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A final tribute to @Seinfeld2000, Weird Twitter’s parody about nothing
Weird Twitter parody account @Seinfeld2000 shut down today, choosing to go the legends route and retire from the game on top.
Remember that episode of Seinfeld when Elaine starts hanging out with a guy named Kevin and quickly learns that Kevin’s got a couple of friends named Feldman and Gene?
Writer Dave Mandel dubbed that one “The Bizarro Jerry,” and if you watch it for even just five minutes, you’ll quickly learn why. Elaine’s bizarro friendship world involves three men in their early 30s, one of whom’s tall and quirky, another who’s a bald business professional, and a third who’s really nothing more than a normal man. The difference between that crew and Jerry’s—Seinfeld‘s namesake character, Kramer, and George—was that those three amigos hugged at the end of the episode. By contrast, that day at Monk’s, Kramer and George probably found a way to split out on their checks.
The “Dear Abby” conclusion to that episode was that your one group of friends are just like the other—only slightly different. But anyway you slice it, three guys who hang out with a single girl in publishing are going to be the same as the next group of three guys who hang out with a single girl in publishing. It’s just that the tall guy’s going to be named Feldman.
It’s with that lesson in mind that we turn our attention to the Twitter, where the past 10 weeks have been spent laughing at a series of Seinfeld parody handles that have recast the fabulous foursome in a series of episodic scenarios in times both past and present.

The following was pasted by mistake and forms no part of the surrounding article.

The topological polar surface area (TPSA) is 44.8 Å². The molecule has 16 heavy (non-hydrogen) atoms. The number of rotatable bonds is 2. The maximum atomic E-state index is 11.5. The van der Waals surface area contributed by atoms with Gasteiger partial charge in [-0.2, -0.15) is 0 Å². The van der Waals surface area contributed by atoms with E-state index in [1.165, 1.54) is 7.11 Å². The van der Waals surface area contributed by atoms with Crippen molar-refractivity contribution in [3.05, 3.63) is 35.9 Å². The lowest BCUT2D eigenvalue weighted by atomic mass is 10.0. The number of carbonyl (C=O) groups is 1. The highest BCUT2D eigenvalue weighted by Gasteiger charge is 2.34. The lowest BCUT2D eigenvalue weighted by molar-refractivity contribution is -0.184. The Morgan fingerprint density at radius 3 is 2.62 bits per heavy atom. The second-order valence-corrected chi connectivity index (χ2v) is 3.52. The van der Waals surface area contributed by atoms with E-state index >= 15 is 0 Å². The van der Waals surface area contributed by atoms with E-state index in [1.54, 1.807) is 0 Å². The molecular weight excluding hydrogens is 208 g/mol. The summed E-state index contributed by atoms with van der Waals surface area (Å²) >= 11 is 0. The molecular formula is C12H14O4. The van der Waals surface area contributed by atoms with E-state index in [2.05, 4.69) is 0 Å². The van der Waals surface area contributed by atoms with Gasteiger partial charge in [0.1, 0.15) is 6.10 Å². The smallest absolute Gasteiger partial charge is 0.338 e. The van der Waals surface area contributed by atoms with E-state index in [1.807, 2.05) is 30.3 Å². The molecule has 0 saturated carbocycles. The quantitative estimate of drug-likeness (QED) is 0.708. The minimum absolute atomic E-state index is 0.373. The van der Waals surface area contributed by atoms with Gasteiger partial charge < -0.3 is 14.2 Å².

The fun first got started in mid-December, when Josh Gondelman and Buzzfeed’s Jack Moore opened up @SeinfeldToday to plot Jerry and the crew in the millennial age—a funny conundrum that found George getting lost because of Apple Maps and Jerry wrestling with an inability to “speak emoji.”
A few days later came @BCSeinfeld, the brainchild of New York City screenwriter Matt Grasso, who chose to go the “anti-pop” route and refashion the crew somewhere in between the Civil War and Jurassic age. All of a sudden it was Alexander the Great who Elaine had deemed only “okay” and Mary Magdalene who’d been treating Jerry like a God.
Those two accounts followed natural routes to fame and attention, but the one that took over Weird Twitter and earned the awe of all the alternatives was @Seinfeld2000, better known as Seinfeld Current Day, which “Imagen[d] Seinfeld was never canceled and still NBC comedy program today lol” but catered to none of the trend’s preconceived rules.”
In fact, it’s safe to say that the only rule @Seinfeld2000 ever had was that it had no rules. Nothing was off limits—including misspelling known names and creating new characters.
But @Seinfeld2000 also spoke to a certain set of detractors, the ones who thought it silly that people were laughing about a television show that went off the air 15 years ago while other television shows were actually creating new episodes that they could watch and enjoy and laugh at right now. It’s no coincidence that the only person the anonymous account followed was Girls creator Lena Dunham, whose HBO show is basically Seinfeld if you turned Jerry, George, and Kramer into 20something girls and slapped a few tattoos on their backs.
The account closed today after a rash of retweets and #shotsfired at @SeinfeldToday, whose tweets @Seinfeld2000 never really liked. In its time, the account picked up more than 3,700 followers and an entire google’s worth of laughs.
“Better to burn out then to fade away,” fan Michael Primz wrote in a paraphrasing of the great Neil Young. “Thanks for weeks upon weeks of laughs.”
@Seinfeld2000 may be gone, but it won’t soon or ever be forgotten. Below, a collection of our favorites from the more than 1,000 episode scenarios this weird handle played out. Thanks for all the laughs, Jary. We can’t wait to see what you do with Friends.
Photo via Seinfeld2000/Twitter
Chase Hoffberger reported on YouTube, web culture, and crime for the Daily Dot until 2013, when he joined the Austin Chronicle. Until late 2018, he served as that paper’s news editor and reported on criminal justice and politics.